Many of us live in areas exposure to natural disasters such a hurricanes, tornados and earthquakes. While there is some predictability to weather fluctuations it is the unexpected events such as firs and floods that change our lives
There are four steps to a disaster planning process: prevention, preparedness, response and recovery. Most museums, libraries, and archives have disaster plans and you should too.
Prevention means storing your collection in an area of your home or in a facility that will limit certain types of damage. In addition to looking for an area with stable temperature and humidity levels, store your family heirlooms and photographs away from water pipes, chemicals, and electrical wires. Accidents have a tendency to happen when we least expect them and that water pipe may end up bursting and flooding your collection.
One of the best preparedness tips is to scan your pictures 1200 dpi tiff at 100 % scale is the recommended format and always scan in color (even if it’s a black and white photo). Don’t forget to scan the front and back of each item. Use file names/numbers with “back” or “reverse” for the flip-side of pictures so you won’t lose track of what goes with what.
Once you’ve created those digital files what do you do with them? The files are your back-up in case something happens to the original, but you need to take steps to save those files too. Try an online back-up service or a portable hard drive (store that device in another place). You’re covered even if your computer crashes or gets destroyed. In the event that happens, you’ll still be able to restore your digital files either from your online service or from your extra hard drive. Using a digital organizer like MemoryWeb provides you with another layer of protection.
Do you know whom to call if your photograph/heirloom collection is damaged? Obviously in case of a disaster there will be other things that need attention first, but you’ll eventually get around to your collections.
- Note where the water, gas, and electrical shutoffs for your house are located.
- Jot down the phone number for your local fire department, police, conservation lab and names of friends who can help. The American Institute for Conservation of Historic and Artistic Works has a referral database on their website. Some conservation labs have a 24 hour emergency hotline.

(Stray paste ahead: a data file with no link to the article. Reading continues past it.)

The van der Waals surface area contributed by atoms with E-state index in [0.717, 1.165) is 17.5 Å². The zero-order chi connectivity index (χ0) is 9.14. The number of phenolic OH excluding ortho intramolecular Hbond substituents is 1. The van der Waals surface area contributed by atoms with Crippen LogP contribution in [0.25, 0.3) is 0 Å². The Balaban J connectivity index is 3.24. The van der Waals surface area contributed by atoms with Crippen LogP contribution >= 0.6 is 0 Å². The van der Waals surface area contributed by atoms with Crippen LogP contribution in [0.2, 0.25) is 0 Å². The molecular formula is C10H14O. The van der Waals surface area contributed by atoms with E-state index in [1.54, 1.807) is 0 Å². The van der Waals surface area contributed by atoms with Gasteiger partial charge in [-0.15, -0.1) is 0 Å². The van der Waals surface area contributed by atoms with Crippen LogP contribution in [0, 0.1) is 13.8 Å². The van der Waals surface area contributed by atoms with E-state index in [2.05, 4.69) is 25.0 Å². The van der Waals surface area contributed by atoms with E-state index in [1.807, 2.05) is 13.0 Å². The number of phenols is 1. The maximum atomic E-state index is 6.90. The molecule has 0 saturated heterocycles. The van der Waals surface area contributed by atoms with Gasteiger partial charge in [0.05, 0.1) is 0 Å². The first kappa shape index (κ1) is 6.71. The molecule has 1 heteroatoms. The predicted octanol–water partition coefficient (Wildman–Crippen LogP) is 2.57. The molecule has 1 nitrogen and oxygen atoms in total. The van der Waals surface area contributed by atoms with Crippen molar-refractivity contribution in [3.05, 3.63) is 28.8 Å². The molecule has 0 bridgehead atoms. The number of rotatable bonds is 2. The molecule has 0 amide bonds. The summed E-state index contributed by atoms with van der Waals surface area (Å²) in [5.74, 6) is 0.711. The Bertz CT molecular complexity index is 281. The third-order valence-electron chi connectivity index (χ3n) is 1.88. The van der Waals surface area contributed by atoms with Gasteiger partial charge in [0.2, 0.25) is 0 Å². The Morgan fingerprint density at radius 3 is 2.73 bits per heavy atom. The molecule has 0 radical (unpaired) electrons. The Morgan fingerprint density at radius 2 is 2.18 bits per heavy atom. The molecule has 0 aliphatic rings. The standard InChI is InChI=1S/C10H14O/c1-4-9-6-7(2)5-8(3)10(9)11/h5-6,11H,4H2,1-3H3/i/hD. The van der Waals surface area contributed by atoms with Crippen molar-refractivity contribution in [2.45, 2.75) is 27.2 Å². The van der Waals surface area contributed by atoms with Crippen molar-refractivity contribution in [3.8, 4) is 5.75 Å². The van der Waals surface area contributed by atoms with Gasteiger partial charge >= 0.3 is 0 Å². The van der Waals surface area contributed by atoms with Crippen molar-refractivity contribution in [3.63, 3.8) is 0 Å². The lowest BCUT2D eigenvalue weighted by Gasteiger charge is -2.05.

- Keep an emergency kit of distilled water, blotting paper, and unprinted newsprint (available at art supply store), masks, medical examination gloves in a waterproof container.
- Keep a few waterproof containers on hand for short-term storage of photographs
Response and Recovery
So the inevitable happens and your photographs are wet and dirty, before you toss them contact a professional for advice and keep a disaster kit nearby with the following:
de-humidifiercan help dry out sodden pictures while fans help circulate the air.
- Don’t pull apart any photos that are stuck to each other. Instead, freeze them to prevent mold growth until a conservator can save the images.
- Set up a drying area. Just because a photo is wet doesn’t mean it’s ruined. It depends on the type of photo and the length of time it was immersed
- Was the water dirty or contaminated with chemicals? Wear gloves and masks when handling materials to protect yourself from toxins.
- Has mold started to grow on the materials
- Were they wet more than 48 hours before you salvaged them.
- Rinse photos (not color) in distilled water and place them on the newsprint to dry. Negatives dry emulsion side up.
A group called Operation Photo Rescue offers free photo restoration services to communities affected by flooding and storms. If you have digital restoration skills you may want to contact them.
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Are you prepared for the next natural disaster? Download my Disaster Preparedness Checklist here.